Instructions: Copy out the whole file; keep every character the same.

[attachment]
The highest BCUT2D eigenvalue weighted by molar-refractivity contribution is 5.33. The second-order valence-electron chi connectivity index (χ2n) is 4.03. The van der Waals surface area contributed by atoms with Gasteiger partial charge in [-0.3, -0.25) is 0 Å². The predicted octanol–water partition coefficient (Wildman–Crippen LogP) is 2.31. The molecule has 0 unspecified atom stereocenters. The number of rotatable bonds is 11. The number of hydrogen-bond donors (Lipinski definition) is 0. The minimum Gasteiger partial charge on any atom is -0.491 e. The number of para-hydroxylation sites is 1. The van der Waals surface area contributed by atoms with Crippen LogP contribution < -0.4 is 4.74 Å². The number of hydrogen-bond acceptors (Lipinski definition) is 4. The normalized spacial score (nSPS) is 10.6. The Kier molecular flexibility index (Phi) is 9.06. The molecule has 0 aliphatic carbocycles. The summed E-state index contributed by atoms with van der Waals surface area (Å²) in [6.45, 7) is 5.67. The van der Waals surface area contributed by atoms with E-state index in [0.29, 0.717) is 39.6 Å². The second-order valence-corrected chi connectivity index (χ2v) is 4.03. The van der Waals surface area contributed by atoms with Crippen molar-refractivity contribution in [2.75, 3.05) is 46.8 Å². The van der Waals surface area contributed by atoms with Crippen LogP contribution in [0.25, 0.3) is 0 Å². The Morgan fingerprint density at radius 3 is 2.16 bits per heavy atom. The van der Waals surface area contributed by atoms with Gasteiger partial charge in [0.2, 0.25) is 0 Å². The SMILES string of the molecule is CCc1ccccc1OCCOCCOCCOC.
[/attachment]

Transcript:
The highest BCUT2D eigenvalue weighted by molar-refractivity contribution is 5.33. The second-order valence-electron chi connectivity index (χ2n) is 4.03. The van der Waals surface area contributed by atoms with Gasteiger partial charge in [-0.3, -0.25) is 0 Å². The predicted octanol–water partition coefficient (Wildman–Crippen LogP) is 2.31. The molecule has 0 unspecified atom stereocenters. The number of rotatable bonds is 11. The number of hydrogen-bond donors (Lipinski definition) is 0. The minimum Gasteiger partial charge on any atom is -0.491 e. The number of para-hydroxylation sites is 1. The van der Waals surface area contributed by atoms with Crippen LogP contribution < -0.4 is 4.74 Å². The number of hydrogen-bond acceptors (Lipinski definition) is 4. The normalized spacial score (nSPS) is 10.6. The Kier molecular flexibility index (Phi) is 9.06. The molecule has 0 aliphatic carbocycles. The summed E-state index contributed by atoms with van der Waals surface area (Å²) in [6.45, 7) is 5.67. The van der Waals surface area contributed by atoms with E-state index in [0.29, 0.717) is 39.6 Å². The second-order valence-corrected chi connectivity index (χ2v) is 4.03. The van der Waals surface area contributed by atoms with Crippen molar-refractivity contribution in [2.75, 3.05) is 46.8 Å². The van der Waals surface area contributed by atoms with Crippen LogP contribution in [0.25, 0.3) is 0 Å². The Morgan fingerprint density at radius 3 is 2.16 bits per heavy atom. The van der Waals surface area contributed by atoms with Gasteiger partial charge in [0.2, 0.25) is 0 Å². The SMILES string of the molecule is CCc1ccccc1OCCOCCOCCOC.